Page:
It’s such an old city compared to Chicago. The structure of the buildings felt similar with the ground level of the buildings being a shop and then people living on top – I see that all the time back home. But there’s really no space between the buildings. We barely have space between our houses back home. People in Indy are always like, “Why are the houses in Chicago so close?” In Prague, you couldn’t even walk between most of the buildings!


Q: Speaking of homes, we heard you all were able to meet with three alums who live in Prague!

A: Oh yeah, I was like, “What the heck?” I didn’t even know where Prague was before this class, and there were three! One alum has been out there going on eight years, and he left the day after his graduation. He initially was working with a church program, and now he works with a monastery. He’s also a football coach for the national Czech football team. Another is an English teacher, and he’s been out there for 3 years. They each gave us their own tour of the city, so that was nice.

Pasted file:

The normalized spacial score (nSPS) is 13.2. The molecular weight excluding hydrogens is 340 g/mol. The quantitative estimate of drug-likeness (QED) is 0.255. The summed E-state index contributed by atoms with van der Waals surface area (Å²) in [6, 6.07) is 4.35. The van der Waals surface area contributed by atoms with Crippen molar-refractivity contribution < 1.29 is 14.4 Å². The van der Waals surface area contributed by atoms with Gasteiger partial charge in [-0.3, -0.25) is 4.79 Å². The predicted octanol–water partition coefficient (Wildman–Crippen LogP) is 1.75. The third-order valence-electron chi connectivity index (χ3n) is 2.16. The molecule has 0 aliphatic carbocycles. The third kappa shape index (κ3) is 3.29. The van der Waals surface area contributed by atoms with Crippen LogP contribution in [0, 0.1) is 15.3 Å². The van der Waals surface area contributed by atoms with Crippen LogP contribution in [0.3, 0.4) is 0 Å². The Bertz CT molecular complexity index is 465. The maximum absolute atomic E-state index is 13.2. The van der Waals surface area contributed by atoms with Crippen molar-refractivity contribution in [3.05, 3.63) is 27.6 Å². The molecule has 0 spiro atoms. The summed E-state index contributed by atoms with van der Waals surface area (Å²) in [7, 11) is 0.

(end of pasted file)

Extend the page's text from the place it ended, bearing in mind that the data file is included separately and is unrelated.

It’s always fun to meet Wabash guys. We just all connect so easily. It was crazy to learn that there are people who know what we go through and people who have had similar experiences and are now living in Prague. If I ever want to come back, I know people here!


Q: Now that you’re back, you’re preparing to leave again. How are you feeling as you get ready to study in South Africa for a semester?

A: I honestly can’t wait. I’m so excited for it. That’s really why I was so glad to be part of this class. I was about to be gone for half a year, and I hadn’t even been out of the country for a day! I had no idea what that was going to be like. This trip helped me understand the mindset I’ll have to have as I travel and gave me an idea of some of the challenges I’ll face.

My goal after college is to travel, meet people, and help them better understand each other. Help people become more connected. Whenever anyone asks what I want to do, I always say, “Save the world.” But I have to explore it first.